Another day, another rape apologist

It’s been a good month for feminism –  rapey ‘comedian’ Dapper Laughs imploded under the weight of his own misogyny, notorious pick up artist Julien Blanc has been refused entry to the UK, and now Sheffield United have finally come to their senses and sent Ched Evans off to enjoy the rest of his sentence. It would be easy to kick off our sensible shoes, lay back on our laurels and enjoy the fact that the world suddenly seems to be waking up to the incredible notion that women have a right to bodily autonomy. Except that the rape conviction rate is still falling, and most rapes never even get reported, let alone end in a conviction. The world of Twitter and Facebook is alive with people (men) crawling out of the woodwork to debate the innocence of an unrepentant sex offender, with scant regard for the welfare of his victim who has had to change her identity and leave behind everything she has ever known.

I think about Ched Evans’ victim a lot. I think about how every article she reads questioning the validity of her story, every link that posts the CCTV footage of her walking (too steadily apparently) into a hotel with Clayton McDonald and every man arguing on Facebook who thinks that football is more important than a woman’s right not to be raped, is just one more twist of the knife. I hope for her sake that she is not reading the newspapers, but I should imagine the ensuing media storm has been difficult to avoid. Ched Evans’ victim is not alone however – she was just unfortunate enough to be raped by a high profile footballer. A high profile footballer who joked with the police that he could have any woman he wanted because he was a footballer. Another rich powerful white man with a sense of entitlement, mistaking his success for a licence to have sex without consent. A man who in his arrogance did not think to lie about having had sex with his victim but boasted of his exploits instead because, you know, he was a footballer, and sex was his right.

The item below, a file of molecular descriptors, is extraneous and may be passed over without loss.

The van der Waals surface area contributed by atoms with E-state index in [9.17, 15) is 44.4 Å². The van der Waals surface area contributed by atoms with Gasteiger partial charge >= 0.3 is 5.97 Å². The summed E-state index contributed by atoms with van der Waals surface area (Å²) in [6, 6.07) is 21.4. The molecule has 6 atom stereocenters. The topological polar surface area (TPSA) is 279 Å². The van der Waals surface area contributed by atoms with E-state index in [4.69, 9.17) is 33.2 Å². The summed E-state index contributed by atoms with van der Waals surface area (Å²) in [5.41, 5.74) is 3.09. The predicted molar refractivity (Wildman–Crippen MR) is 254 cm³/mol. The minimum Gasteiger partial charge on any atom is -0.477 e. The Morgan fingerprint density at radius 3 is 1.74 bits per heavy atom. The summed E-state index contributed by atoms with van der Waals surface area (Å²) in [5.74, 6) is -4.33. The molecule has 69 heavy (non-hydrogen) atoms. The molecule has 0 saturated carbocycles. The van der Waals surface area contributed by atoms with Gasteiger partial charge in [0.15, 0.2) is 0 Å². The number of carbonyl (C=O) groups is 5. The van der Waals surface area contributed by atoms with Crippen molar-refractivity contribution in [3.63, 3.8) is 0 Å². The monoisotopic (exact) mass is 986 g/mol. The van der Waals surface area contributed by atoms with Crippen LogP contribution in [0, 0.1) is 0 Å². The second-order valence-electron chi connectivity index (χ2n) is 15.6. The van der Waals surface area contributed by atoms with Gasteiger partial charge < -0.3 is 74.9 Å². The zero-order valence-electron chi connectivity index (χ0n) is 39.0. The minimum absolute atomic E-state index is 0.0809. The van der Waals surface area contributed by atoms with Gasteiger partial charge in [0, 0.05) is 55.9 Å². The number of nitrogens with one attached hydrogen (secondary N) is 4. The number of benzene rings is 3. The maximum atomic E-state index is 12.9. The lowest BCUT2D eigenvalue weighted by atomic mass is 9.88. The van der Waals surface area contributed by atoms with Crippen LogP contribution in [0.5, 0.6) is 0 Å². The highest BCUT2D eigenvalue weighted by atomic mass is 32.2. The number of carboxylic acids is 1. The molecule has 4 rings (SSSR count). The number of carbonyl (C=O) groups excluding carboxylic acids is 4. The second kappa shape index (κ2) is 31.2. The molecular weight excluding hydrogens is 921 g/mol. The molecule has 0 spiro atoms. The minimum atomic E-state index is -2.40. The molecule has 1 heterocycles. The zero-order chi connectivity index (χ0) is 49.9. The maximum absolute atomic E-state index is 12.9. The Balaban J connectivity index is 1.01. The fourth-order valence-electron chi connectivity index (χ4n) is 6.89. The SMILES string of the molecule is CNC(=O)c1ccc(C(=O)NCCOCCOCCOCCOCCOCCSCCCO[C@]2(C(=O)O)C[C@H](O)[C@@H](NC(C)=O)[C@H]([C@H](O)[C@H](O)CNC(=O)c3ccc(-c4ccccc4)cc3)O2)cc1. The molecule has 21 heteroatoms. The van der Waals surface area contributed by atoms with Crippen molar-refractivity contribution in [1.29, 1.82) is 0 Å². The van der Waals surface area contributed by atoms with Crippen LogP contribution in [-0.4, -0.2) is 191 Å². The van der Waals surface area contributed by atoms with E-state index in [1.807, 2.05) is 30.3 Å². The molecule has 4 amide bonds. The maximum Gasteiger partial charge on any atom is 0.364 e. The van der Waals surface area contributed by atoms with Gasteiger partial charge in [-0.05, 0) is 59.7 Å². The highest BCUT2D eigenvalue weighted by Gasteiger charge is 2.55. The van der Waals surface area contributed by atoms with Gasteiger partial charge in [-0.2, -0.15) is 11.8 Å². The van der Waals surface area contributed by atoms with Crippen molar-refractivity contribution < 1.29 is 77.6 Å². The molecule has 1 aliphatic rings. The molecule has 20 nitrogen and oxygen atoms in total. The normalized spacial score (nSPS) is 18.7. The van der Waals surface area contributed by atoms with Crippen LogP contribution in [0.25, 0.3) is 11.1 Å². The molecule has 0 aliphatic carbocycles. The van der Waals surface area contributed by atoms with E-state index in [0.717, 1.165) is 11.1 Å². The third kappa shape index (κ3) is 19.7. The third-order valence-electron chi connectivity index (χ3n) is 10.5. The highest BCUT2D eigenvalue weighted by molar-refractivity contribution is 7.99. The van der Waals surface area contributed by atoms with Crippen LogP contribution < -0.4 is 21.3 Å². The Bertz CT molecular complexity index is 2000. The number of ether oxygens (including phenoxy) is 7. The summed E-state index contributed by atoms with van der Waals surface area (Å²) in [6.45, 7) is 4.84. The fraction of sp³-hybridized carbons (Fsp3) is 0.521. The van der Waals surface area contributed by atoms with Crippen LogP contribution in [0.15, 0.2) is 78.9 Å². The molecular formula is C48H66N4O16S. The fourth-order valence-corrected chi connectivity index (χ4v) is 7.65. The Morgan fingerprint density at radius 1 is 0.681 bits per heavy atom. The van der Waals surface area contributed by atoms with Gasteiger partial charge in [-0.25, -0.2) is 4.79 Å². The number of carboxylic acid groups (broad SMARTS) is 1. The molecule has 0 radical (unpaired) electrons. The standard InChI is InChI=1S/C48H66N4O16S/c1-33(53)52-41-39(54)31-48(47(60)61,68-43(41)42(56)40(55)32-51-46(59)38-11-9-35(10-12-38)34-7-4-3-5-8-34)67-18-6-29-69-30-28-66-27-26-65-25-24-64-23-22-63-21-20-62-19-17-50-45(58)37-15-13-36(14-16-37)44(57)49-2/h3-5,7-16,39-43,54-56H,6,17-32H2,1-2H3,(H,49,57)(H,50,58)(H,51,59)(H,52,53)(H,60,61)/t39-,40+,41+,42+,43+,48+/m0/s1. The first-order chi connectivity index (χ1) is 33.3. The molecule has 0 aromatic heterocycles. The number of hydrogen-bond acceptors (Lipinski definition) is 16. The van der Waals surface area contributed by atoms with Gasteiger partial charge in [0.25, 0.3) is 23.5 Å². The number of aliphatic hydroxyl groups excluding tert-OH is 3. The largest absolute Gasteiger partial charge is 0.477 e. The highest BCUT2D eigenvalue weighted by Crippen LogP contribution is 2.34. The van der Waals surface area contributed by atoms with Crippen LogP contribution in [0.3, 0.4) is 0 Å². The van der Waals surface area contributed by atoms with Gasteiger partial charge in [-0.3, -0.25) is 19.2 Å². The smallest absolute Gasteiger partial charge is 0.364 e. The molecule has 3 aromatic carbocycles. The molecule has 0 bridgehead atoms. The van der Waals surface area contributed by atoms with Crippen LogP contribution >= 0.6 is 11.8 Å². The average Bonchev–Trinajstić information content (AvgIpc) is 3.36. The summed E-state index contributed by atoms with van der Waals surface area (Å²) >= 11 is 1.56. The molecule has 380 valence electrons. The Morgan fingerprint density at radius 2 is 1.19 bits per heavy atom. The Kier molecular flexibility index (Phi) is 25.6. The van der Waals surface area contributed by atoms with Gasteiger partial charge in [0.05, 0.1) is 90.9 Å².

After the horrific findings of Operation Yew Tree you’d think we might have learnt something about powerful men and the way they operate. Powerful men believe that they have a right to do whatever they choose. They think that because they are rich and successful they are untouchable and often they are. They think that because they are untouchable they can in turn touch whoever they like because they have a sense of entitlement and women’s bodies are not their own. Our bodies have been pornified and commodified to the point where they are in danger of becoming disembodied. Women’s bodies are not only objectified but they are almost boundless, infinitely violable by violent men.

This view of women as objects , “birds” that can be “got”, put into a taxi, taken to a hotel room and then passed around to your mates is reproducing a culture of impunity where men who rape do not even recognise their actions as criminal. This view of women as objects means that  an unconscious woman can be hauled around a university, raped multiple times and then blamed for ruining the bright sporting futures of her assailants. This view of women as objects means that men feel they have the right to debate whether or not a convicted rapist is really innocent because they are more comfortable with the idea that his victim must be lying than they are in acknowledging that these crimes happen every day.